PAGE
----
Trapped in modern-day slavery: Meet Cambodia’s lost children

Family debt is dragging young children in Cambodia into dangerous and exhausting working environments that can leave them maimed and exhausted. But without their contribution, their family and their country’s economy, would be in poor health. 

Editorial

Cambodia’s GDP growth rate has been a soaring 7% for the last five years. But behind these figures are the sweat and tears of huge numbers of cheap child employees—about 19% of Cambodian children were defined as working in 2012. Economic development is highly prized, education and child welfare improvement are clearly not.

The human rights organisation, the Cambodian League for the Promotion and Defence of Human Rights (LICADHO) recently released a report into child labour and debt bondage in 11 brick factories and the results are hard to read. According to the research, debt had pushed many parents into hard labour and their children had become involved in decreasing the family’s burden.

The amount owed varied from USD$1,000 to $6,000, with the average being between $2,000 and US$3,000. This might be because of medical bills, rice seed, animal stock or crop failure. And though the factory owners charged no interest and provided housing, a person’s debt is quickly increased thanks to illness or injury because of the poor working and living conditions.

Desperate measures

The report told the story of one ten-year-old girl called Ping who started working for the brick production site at the age of nine. Her parents owed about USD$3000 and her family, including her four siblings, could not survive if she stopped working.

As a loader she earned 1 KHR (USD$0.025 cents) per brick she carried onto the trucks and she could load one truck (about 15,000 bricks) in a morning before going to school in the afternoons. However, she would not attend school during busy times; instead working all day. After one-year’s hard labour, this little girl has been eaten up with constant back pain, chest pains and sleepless nights.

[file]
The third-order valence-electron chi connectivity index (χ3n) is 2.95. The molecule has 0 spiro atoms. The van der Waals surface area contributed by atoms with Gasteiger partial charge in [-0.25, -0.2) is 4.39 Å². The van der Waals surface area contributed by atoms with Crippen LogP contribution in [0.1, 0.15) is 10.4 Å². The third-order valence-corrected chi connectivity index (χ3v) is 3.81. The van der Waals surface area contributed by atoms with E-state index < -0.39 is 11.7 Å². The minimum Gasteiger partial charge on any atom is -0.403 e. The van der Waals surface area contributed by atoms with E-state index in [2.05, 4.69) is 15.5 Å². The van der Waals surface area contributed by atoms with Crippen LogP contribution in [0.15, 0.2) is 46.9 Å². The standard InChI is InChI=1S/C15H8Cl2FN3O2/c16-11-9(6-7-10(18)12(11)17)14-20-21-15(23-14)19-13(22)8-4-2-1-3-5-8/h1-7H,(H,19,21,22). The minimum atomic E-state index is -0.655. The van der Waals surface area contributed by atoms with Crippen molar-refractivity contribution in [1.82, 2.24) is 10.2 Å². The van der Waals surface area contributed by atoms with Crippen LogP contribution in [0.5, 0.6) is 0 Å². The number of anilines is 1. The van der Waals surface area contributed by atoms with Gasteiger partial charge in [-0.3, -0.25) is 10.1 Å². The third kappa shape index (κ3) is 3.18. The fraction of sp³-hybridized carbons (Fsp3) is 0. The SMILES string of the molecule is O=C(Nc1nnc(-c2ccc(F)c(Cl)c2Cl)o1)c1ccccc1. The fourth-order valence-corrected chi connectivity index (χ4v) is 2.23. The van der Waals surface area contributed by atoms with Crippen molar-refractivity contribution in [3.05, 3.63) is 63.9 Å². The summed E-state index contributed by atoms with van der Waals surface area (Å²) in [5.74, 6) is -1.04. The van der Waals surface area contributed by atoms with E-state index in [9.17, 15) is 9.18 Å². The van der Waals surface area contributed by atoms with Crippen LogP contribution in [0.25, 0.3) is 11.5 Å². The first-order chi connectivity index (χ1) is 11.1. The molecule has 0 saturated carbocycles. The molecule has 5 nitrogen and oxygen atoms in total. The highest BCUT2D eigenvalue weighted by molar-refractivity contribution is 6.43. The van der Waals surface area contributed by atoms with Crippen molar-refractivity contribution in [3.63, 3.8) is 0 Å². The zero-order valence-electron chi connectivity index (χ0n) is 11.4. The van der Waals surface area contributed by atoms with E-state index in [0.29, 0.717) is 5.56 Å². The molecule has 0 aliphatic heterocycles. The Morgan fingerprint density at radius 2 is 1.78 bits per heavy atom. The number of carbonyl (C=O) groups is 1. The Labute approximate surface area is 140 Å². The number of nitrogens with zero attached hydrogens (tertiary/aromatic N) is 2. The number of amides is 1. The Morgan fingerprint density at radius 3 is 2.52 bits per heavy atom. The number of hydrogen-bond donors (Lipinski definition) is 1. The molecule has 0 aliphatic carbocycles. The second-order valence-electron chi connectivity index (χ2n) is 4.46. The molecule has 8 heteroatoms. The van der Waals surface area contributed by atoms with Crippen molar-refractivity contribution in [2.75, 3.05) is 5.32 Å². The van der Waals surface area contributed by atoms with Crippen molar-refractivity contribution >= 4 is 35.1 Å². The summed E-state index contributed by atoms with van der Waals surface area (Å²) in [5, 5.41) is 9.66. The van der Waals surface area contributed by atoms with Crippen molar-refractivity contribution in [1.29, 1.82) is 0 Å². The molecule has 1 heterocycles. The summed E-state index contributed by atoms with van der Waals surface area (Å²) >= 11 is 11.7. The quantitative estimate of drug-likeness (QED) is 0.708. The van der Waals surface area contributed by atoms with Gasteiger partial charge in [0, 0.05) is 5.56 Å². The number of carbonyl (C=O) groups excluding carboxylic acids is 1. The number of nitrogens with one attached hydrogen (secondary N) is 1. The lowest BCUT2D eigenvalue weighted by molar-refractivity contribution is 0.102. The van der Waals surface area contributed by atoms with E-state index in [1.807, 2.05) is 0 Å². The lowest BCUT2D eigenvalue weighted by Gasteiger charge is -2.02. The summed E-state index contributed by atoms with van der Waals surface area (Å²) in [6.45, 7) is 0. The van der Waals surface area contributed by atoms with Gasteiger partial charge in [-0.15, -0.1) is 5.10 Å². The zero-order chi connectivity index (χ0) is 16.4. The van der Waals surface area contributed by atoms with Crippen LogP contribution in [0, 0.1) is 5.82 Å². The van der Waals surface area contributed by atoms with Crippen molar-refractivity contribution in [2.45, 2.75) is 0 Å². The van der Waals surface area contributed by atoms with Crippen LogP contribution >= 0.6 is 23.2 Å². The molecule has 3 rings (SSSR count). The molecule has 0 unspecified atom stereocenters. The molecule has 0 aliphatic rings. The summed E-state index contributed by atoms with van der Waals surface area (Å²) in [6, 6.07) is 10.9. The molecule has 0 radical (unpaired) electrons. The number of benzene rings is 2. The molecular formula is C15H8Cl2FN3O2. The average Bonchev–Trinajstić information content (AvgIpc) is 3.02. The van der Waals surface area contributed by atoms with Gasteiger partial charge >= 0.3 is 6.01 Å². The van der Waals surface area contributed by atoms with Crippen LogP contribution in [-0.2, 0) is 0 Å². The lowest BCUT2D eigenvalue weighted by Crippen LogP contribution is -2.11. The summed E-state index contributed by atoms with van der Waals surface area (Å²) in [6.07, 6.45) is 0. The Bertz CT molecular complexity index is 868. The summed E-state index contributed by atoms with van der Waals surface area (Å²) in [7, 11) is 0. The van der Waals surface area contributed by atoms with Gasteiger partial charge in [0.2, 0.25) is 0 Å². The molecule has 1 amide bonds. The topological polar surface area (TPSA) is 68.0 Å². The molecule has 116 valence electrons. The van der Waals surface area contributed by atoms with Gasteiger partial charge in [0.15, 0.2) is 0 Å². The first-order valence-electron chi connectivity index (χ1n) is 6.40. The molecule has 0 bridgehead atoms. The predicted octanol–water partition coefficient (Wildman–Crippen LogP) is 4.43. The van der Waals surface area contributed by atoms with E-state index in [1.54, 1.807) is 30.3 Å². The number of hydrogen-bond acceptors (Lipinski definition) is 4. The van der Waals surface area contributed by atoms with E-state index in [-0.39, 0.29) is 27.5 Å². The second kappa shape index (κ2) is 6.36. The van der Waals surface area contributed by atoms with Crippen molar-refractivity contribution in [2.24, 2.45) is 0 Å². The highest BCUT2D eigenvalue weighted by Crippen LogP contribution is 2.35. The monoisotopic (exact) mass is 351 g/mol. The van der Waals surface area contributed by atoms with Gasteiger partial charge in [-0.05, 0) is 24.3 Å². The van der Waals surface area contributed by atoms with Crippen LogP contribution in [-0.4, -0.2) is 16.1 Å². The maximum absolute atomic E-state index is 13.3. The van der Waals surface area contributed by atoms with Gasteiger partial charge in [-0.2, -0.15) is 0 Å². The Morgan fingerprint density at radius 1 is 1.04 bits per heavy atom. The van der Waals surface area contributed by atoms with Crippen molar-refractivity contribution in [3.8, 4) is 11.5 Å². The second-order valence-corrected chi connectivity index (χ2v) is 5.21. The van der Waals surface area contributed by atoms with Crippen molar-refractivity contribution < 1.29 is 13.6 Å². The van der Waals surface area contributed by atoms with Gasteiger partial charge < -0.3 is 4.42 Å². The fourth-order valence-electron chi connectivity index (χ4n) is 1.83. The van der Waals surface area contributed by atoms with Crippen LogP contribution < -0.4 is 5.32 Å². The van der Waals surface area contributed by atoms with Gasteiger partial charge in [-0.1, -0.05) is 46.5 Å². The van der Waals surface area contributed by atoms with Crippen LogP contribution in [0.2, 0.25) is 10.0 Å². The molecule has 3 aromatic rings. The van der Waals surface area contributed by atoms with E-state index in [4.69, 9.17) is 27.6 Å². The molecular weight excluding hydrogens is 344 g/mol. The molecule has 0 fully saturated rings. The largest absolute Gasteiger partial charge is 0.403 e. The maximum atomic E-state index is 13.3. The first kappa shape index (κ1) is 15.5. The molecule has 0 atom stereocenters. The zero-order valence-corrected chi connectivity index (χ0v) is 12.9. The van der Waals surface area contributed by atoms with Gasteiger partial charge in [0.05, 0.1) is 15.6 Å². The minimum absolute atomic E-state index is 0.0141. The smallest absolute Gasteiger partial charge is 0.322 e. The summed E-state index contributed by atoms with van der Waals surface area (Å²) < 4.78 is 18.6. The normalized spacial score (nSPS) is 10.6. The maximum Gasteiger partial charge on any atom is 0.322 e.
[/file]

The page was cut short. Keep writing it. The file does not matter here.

Due to the manufacturing way of Cambodian bricks, the factories that children like Ping work in have brick ovens that are usually heated to between 900°C to 1200°C, machinery with exposed moving parts, unstable brick piles and harmful dust. The workers, however, do not have any protection measures or safety equipment.

LICADHO found that as a result three children lost arms in brick factory machinery and one of them had died. Even the kids that did not work there, but just went there with the working parents, were exposed to a dangerous and hazardous environment.

A terrible price

Seng Pheakdey, a seven-year-old boy, lost his left arm in the brick factory. His mother was working and did not realise he was just playing behind her until she accidently bumped him and made him fall into a fast-moving conveyor belt. The arm fell at the feet of his distraught mother.

Workers also said that houses provided by the management are overcrowded and poorly maintained, as well as extremely close to the operational area of the factory. To avoid the hot sun, some children need to get up at 3 a.m., leaving them with abnormal muscle development thanks to many hours of hard manual labour.

And this problem is not new. The same rights organisation exposed the child labour problem at least nine years ago, but little action has been taken. They say this is because the influence of corruption is felt in almost every corner of the Cambodian judiciary, and staff even witnessed factory owners giving gifts to the local police and authorities. In this enabling environment, few practical steps can be taken even though Cambodia has outlawed child labour.

A lack of education

According to data from the United Nations Children’s Fund among nearly four million children aged 5–17 years (26.6% of the population in Cambodia), about 19% of them were defined as a working child in 2012. And child labourers made up 56.9% of all working children. More than a half (55.1%) of these child workers are engaged in hazardous labour (in designated hazardous industries or hazardous occupations) or in non-hazardous industries but working for more than 48 hours in the reference week.

Meanwhile, 11.2% of children living in urban areas and 23.6% of children living in rural areas were not attending school, and 5.2% of urban children and 11.3% of rural children had never attended school. “Cannot afford schooling” was the major reason for dropping education, followed by “Poor in studies/not interested.”

child-labour

Source: International Labour Organization

You see, the brick workers are not alone. Horrible human rights situations have many faces for young children in Cambodia. UNICEF estimates that about one-third of sex workers are under 18 years of age. And more than half of those children forced into the sex industry are lured or sold into it by people they know. This figure becomes less of a surprise when it is understood that virgins can be sold for up to US$800; that is three times the country’s annual GDP per capita rate.

An arm. Several hundred dollars. Abnormally developed limbs. The price of a lost childhood is low in Cambodia. More must be done to help.